Where Dentists Don’t Go
On Monday nights, the waiting room outside the Columbus Health Department dental clinic bustles with people. Kids toggle on tablets and phones while the adults peruse the vending machines or read one of the free magazines left out on the table.
Late into the evening, when most people might be home after a long day at work, people like Connie Seymour come to this clinic – open only one day a week – to see a dentist.
Seymour wears a blue and white flannel, her hair pulled back in a neat ponytail. She says she prefers the late hours. Like many people here, she can’t come during the day because she can’t offered to take time off from work.
Seymour, 49, has raised 10 kids, two of whom come from foster care. A waitress for the last 35 years, Seymour is also her home’s primary breadwinner and says she’s familiar with putting her family’s needs before her own, especially when it comes to dental.
“If you’re not making enough to live on as it is, getting to the dentist is not a priority,” Seymour says. “Eating, paying your bills, getting to work every day – those are priorities.”
Lost Teeth, Lost Wages
Ohio is one of just 15 states that offer comprehensive dental care for Medicaid recipients, but Seymour says she makes too much to qualify. Her work does not offer dental insurance and she can’t afford it on her own.
Caught in the middle, Seymour is one of the 74 million Americans who lack dental insurance—triple the number of people who lack health insurance. Not seeing a dentist regularly can mean fewer job opportunities and lost wages, but for Columbus residents who struggle financially, accessing those services don’t come easy or cheap.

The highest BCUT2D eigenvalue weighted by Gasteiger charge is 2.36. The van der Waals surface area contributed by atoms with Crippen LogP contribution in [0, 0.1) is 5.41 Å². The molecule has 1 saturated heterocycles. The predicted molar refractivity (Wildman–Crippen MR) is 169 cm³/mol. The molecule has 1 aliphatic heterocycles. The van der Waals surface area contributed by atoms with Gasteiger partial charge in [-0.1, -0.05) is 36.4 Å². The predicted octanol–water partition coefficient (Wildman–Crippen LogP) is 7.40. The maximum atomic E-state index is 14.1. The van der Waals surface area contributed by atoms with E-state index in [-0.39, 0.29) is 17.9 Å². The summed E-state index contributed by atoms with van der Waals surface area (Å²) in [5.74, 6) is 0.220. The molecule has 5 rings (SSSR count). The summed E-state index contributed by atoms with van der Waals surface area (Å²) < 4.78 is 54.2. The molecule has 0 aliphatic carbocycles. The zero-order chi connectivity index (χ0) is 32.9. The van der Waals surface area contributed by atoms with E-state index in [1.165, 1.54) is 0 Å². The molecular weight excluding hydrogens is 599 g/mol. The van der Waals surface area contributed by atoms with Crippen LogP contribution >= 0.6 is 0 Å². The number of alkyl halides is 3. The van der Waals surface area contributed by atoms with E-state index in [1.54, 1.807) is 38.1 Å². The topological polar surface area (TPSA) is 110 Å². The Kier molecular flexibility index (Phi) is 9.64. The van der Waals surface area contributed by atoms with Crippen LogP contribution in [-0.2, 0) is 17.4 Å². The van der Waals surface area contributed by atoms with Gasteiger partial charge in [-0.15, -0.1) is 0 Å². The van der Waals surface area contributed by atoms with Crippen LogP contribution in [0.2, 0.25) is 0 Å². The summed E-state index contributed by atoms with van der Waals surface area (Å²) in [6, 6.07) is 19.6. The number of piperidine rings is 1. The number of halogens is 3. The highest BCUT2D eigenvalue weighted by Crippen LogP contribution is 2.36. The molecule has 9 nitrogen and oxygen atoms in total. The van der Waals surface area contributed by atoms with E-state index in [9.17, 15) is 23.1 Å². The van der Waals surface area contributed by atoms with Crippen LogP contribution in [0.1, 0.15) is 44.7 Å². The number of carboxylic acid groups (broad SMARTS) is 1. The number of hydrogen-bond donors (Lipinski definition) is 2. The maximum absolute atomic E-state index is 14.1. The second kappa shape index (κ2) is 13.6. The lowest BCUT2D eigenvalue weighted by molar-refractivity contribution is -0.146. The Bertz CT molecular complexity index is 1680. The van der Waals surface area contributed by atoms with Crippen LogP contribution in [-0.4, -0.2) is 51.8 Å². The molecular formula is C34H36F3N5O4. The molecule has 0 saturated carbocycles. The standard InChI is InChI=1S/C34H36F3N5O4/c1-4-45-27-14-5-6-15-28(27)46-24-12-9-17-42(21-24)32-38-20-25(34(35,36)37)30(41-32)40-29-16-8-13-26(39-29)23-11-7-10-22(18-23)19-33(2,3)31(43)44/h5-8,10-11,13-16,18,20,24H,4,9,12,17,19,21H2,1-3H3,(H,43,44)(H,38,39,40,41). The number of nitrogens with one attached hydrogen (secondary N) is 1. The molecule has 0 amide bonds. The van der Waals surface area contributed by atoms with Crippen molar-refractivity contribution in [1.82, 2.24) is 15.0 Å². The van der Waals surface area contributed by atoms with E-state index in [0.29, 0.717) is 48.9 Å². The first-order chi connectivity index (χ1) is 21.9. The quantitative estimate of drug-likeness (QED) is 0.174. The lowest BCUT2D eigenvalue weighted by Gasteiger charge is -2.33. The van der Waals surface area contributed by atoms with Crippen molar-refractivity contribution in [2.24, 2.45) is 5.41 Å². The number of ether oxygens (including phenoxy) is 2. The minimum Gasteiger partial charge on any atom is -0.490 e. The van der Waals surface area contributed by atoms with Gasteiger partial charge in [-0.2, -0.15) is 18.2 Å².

For the last two years, Seymour says cost prevented her from seeing a dentist. It wasn’t until she came to Physicians Care Connection, one of the city’s only free dental clinics, that she could finally get attention.
After waiting an hour, an attendant calls Seymour to the back where she’s seen by Dr. Hua-Hong Chien. As he leans her back in the dentist’s chair, she points out her primary concern: Last week, after having a tooth pulled due to decay, the site became infected and she wound up in the emergency room.
“[The doctors] believe I either had something left up in there, or I ate something and it got caught up in there and it caused an infection,” Seymour says.
Seymour pulls out her phone and shows a picture she took. Her face is so swollen, she’s barely recognizable.
In a 2016 report, The Kaiser Family Foundation said that employed adults lose an estimated 164 million hours of work each year due to oral health problems or dental visits.
“Adults who work in lower paying industries, such as customer service, lose two to four times more work hours due to oral health related issues than adults who have professional positions,” wrote authors Elizabeth Hinton and Julia Paradise.
Seymour missed several days of work due to the pain, and now she worries about her paycheck.
“My bills don’t stop because I took a day off of work to go to the dentist. And they don’t care that you had to make a dentist appointment,” Seymour says. “It’s a struggle, trying to catch back up.”
Life Without Dentists
People who lack dental insurance often wind up in the emergency room, where they may end up paying a hefty medical bill out of pocket. A study by the American Dental Association shows that in 2012, a patient comes into the ER every 15 seconds for a dental emergency.
Brian Pierson, director of community outreach at Mount Carmel hospital, says they try to refer these patients to a dentist, because an ER can only offer pain medication.
“There are more medical clinics then there are dental clinics for folks, so it’s a very complex issue,” Pierson says. “It’s even more complex when we’re talking about prevention.”